Emma Rourke started her career as a nurse, which sounds like a job far removed from her current post as director of intelligence for the Care Quality Commission.
However, she doesn’t really see it that way. “We are all a product of our past experience, but I like to think that starting there, and putting people using services first, stays with you,” she says. “There is a real risk of talking about information and intelligence at one remove; so it is very good to be able to remember why it all matters.”
The only constant is change
Rourke tried several specialist roles within nursing, working with people with learning disabilities, but found herself increasingly interested in using clinical audit “as a lever to improve quality.”
This took her into information roles at both trusts and primary care trusts, before moving to the Healthcare Commission as a team leader on the ‘annual health check.’
This was the system that was supposed to provide a ‘fuller picture’ of trust performance than the ‘star ratings’ introduced by Labour following the Bristol Royal Infirmary scandal, but which was abolished by the coalition in the days when it used to talk about ‘ending target culture’.
Since then, Rourke has worked in policy, on the registration system that became the commission’s focus when it took on social care, on its specialist reviews and studies, and as its head of analytics on her way to her current job.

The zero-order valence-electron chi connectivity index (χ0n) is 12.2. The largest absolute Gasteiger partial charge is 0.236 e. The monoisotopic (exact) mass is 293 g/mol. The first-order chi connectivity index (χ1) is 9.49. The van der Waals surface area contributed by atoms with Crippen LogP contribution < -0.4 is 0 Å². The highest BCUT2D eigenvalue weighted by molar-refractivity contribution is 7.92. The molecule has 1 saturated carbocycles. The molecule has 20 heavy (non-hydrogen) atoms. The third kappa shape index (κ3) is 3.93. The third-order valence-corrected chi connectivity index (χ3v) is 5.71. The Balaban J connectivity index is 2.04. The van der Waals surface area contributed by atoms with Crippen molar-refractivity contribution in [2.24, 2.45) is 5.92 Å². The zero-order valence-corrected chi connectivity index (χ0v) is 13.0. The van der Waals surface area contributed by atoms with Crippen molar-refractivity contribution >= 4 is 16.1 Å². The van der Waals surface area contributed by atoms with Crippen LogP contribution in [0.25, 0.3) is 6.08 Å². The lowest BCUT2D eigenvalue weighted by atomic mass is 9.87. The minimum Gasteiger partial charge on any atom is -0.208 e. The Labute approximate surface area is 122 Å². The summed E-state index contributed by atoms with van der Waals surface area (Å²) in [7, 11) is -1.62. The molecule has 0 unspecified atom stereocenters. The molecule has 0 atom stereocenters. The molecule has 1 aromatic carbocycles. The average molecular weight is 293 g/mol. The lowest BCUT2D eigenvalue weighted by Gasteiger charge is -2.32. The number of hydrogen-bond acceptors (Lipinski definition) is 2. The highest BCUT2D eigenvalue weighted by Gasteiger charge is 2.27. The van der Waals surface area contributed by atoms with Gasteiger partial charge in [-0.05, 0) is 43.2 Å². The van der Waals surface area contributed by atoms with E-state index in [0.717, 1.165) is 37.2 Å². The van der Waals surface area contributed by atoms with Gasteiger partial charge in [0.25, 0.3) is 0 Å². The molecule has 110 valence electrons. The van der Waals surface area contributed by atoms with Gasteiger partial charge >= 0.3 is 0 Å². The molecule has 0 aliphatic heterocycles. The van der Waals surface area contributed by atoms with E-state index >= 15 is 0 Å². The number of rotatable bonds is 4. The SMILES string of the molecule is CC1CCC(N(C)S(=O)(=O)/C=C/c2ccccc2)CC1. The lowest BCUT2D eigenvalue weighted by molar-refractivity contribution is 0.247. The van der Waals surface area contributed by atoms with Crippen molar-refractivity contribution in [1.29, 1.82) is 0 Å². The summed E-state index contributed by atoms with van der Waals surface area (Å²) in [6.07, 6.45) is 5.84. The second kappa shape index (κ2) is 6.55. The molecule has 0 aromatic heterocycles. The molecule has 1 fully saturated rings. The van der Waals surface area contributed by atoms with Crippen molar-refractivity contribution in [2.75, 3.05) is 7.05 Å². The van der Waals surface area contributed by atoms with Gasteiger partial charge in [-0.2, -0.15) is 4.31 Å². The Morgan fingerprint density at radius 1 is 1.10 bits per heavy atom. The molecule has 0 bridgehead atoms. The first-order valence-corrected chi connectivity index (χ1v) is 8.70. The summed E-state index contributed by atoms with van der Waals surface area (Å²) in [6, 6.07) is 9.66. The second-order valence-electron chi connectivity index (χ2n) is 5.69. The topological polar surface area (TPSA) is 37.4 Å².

As this very potted career history suggests, she has seen a great deal of change, even during the time that she has worked for the HC and CQC, which is now undergoing another round of upheaval.
The organisation is introducing a new management structure, based around ‘chief inspectors’ for hospitals, adult social care and primary care.
It is creating a new inspection regime, based on the ‘Keogh review’ of 14 trusts with apparently high death rates that followed the publication of Robert Francis QC’s second report into the Mid Staffs scandal. So far, this has inspected 18 hospitals, with all due to be visited by the end of the year.
And it is piloting ‘Ofsted-style ratings’ for the public, to fulfil another aspect of the government’s response to the Francis Inquiry. So far, this has rated three volunteer trusts, with another 20 due by the autumn.
Reflecting on these changes, Rourke says the CQC is now “a much more transparent organisation. We want to be much more open about how we use information and how we make decisions.”
New data models, data packs, and outcomes
She goes on to outline three key strands of work that underpin this ‘new approach’. The first is a new data model – or rather models, for its different sectors – to try and “spot organisations that are looking riskier than others.”
A week or so after EHI’s interview, the CQC issued a new ‘Intelligent Monitoring’ report based on 150 indicators, that put acute trusts into one of six ‘priority band[s] for inspection’ – with trusts in the highest risk band slated for more immediate attention.
Commenting on the report, the chief inspector of hospitals, Professor Sir Mike Richards, argued the CQC had early evidence that intelligent monitoring was working, since the first 18 inspections had shown that “hospitals in band one tended to deliver poorer care for patients.”